From Lubec, ME To Campobello Canada
Lubec, ME is located on a peninsula overlooking an excellent ice-free harbor, the town was first settled about 1775. Fun fact – in 1897 Reverend Prescott Jernegan and Charles Fisher from Martha’s Vineyard claimed to have developed a method of using “accumulators” to get gold from sea water. The scheme attracted investors who funneled money into the company after being promised astronomical returns. In the summer of 1898, work was suspended and Jernegan and Smith vanished. Their great great grand-children invented “Bitcoin’s” – kidding.
High tide and low tide still mesmerize me. It’s so weird. Our campsite (Sunset Point) was on a bay, and the tide here is very evident. The unique costal topography creates a dramatic rise and fall of ocean water, and to think it happens twice a day, everyday. We also visited a lighthouse accessible only during low tide. The water will rise 23 feet, then retreat. None of the ten thousand lakes in Minnesota ever did that.
From our campsite we drove three miles to Roosevelt Campobello International Park, on Campobello Island. Crossing the bridge and entering Canada was a learning experience. Did you know pepper spray is considered a weapon? Our two options were confiscation with no return, or take it to our camper. We drove the three miles back and got rid of our weaponry.
Returning back to the U.S., a boarder guard questioned me about firewood. “So you do have firewood. Is there any problem opening the tail gate?” “Sure I can do that.” “Would you mind rolling back the tonneau cover?” “Sure I can do that.” Together we carefully read the firewood bundle label, “Yep, there it is, Kiln Dried.” He needed to confirm I wasn’t smuggling a $5.00 bundle of contraband across the border. Just doin’ his job.
I Like Eleanor, I Like Eleanor A Lot
I had never been to a tea party. Twice a day at the Roosevelt Campobello International Park there is an opportunity to attend, “Tea with Eleanor.” Anna, our hostess, told of Eleanor’s childhood and how her mother told Eleanor she was homely, and that she better learn how to cook. That’s the only way you will ever get married. Eleanor was never encouraged. When sent off to boarding school a letter accompanied Eleanor stating, “My child is shy, does not participate, she is not out going, she is very quiet, and she has no friends.” The lady at the boarding school took Eleanor under her wing. The letter made no mention of how smart Eleanor was. The one-hour tea was a fascinating chapter in history. For instance Eleanor logged 45,000 miles traveling about getting the true pulse of America, and then reporting back to Franklyn Delano.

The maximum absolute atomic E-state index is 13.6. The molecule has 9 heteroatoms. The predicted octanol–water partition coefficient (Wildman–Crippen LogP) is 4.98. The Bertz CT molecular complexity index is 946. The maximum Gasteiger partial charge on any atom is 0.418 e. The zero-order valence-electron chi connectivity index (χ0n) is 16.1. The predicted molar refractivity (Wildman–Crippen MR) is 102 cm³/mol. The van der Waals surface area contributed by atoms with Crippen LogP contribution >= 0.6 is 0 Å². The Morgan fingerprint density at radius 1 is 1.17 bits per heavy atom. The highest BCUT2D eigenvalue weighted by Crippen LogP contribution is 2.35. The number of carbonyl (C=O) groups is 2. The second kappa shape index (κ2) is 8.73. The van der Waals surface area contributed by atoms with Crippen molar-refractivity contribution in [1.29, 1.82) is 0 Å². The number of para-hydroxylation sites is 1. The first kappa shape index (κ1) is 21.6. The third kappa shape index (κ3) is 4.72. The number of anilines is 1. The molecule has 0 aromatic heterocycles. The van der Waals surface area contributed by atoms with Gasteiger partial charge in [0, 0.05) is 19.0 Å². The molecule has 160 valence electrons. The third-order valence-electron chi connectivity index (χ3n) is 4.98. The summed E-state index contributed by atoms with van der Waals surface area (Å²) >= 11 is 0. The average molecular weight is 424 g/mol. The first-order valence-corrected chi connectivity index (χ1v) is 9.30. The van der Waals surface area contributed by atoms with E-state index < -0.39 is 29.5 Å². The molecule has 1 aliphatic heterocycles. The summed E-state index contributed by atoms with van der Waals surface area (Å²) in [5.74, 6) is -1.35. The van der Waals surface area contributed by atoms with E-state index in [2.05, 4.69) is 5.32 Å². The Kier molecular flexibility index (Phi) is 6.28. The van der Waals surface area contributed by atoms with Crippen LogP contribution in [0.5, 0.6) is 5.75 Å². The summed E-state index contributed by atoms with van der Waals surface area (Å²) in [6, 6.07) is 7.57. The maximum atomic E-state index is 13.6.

Of the many Eleanor stories told, this was my favorite. A friend had told Eleanor of the double standard being subjected upon the newly formed all black military pilots being trained near Tuskegee, Alabama. Eleanor wanted to see for herself what this was all about. The base commander had an experienced nice looking white pilot for flying the First Lady in a fighter plane. The Tuskegee pilots were told they would not be taking Eleanor up in a plane. As Eleanor did her parade inspection of the pilots she suddenly stopped, and asked an African American pilot if he would fly her about. The president’s wife gets what she wants. Upon landing she simply said, “You fly really well. Thank you.”
My second favorite Eleanor story is when she visited another military setting and upon arrival she was met by a general who basically said, “I have no time to take care of a woman, I don’t care who she is. I have men dying all around me.” During her visit, Anna Eleanor Roosevelt visited with the young men, took down their names and address’s of loved ones back home. Once back at home, maybe even from the summer retreat cabin Deb and I visited, she personally wrote letters of encouragement to the men’s families, “I held your sons hand during my visit, and he told me how much he misses home.” Upon departure from the military compound the General gave Eleanor a huge hug and stated, “She did more for morale than he ever could have.”
Tea With Eleanor
After Tea with Eleanor we toured the Roosevelt summerhouse and the Hubbard Cottage. Campobello Island was developed by a group of American businessmen. They purchased the island and built four large luxurious hotels in 1881. James and Sara Roosevelt, Franklin’s parents enjoyed their time so much so they purchased land in 1883, on which to build a summerhouse. Mr. Hubbard was a very successful real estate developer from Chicago and his cottage was the envy of many. He liked keeping things modern, and was always upgrading the cottage. The oval window in the main room was imported from France. Eleanor didn’t want electricity installed in their summerhouse. This being so; kerosene lanterns provided the only light at night. Franklin didn’t like the idea of people walking around at night carrying lamps, so he had commodes installed in each of the bedrooms.